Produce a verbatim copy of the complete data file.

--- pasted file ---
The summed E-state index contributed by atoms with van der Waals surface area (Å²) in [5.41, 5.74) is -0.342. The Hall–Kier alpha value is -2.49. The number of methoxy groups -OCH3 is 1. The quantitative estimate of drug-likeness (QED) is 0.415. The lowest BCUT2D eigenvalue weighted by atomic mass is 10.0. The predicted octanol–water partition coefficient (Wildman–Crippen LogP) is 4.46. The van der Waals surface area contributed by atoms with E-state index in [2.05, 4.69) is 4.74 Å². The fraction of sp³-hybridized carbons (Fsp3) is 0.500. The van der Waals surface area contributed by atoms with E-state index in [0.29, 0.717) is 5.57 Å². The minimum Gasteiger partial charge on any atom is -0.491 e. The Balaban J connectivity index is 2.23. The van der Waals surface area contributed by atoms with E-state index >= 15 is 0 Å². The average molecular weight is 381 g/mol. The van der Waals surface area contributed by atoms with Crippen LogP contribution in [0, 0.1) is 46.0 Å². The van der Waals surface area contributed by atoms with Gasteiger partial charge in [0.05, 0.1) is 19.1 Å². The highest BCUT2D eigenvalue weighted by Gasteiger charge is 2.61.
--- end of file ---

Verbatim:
The summed E-state index contributed by atoms with van der Waals surface area (Å²) in [5.41, 5.74) is -0.342. The Hall–Kier alpha value is -2.49. The number of methoxy groups -OCH3 is 1. The quantitative estimate of drug-likeness (QED) is 0.415. The lowest BCUT2D eigenvalue weighted by atomic mass is 10.0. The predicted octanol–water partition coefficient (Wildman–Crippen LogP) is 4.46. The van der Waals surface area contributed by atoms with E-state index in [2.05, 4.69) is 4.74 Å². The fraction of sp³-hybridized carbons (Fsp3) is 0.500. The van der Waals surface area contributed by atoms with E-state index in [0.29, 0.717) is 5.57 Å². The minimum Gasteiger partial charge on any atom is -0.491 e. The Balaban J connectivity index is 2.23. The van der Waals surface area contributed by atoms with E-state index >= 15 is 0 Å². The average molecular weight is 381 g/mol. The van der Waals surface area contributed by atoms with Crippen LogP contribution in [0, 0.1) is 46.0 Å². The van der Waals surface area contributed by atoms with Gasteiger partial charge in [0.05, 0.1) is 19.1 Å². The highest BCUT2D eigenvalue weighted by Gasteiger charge is 2.61.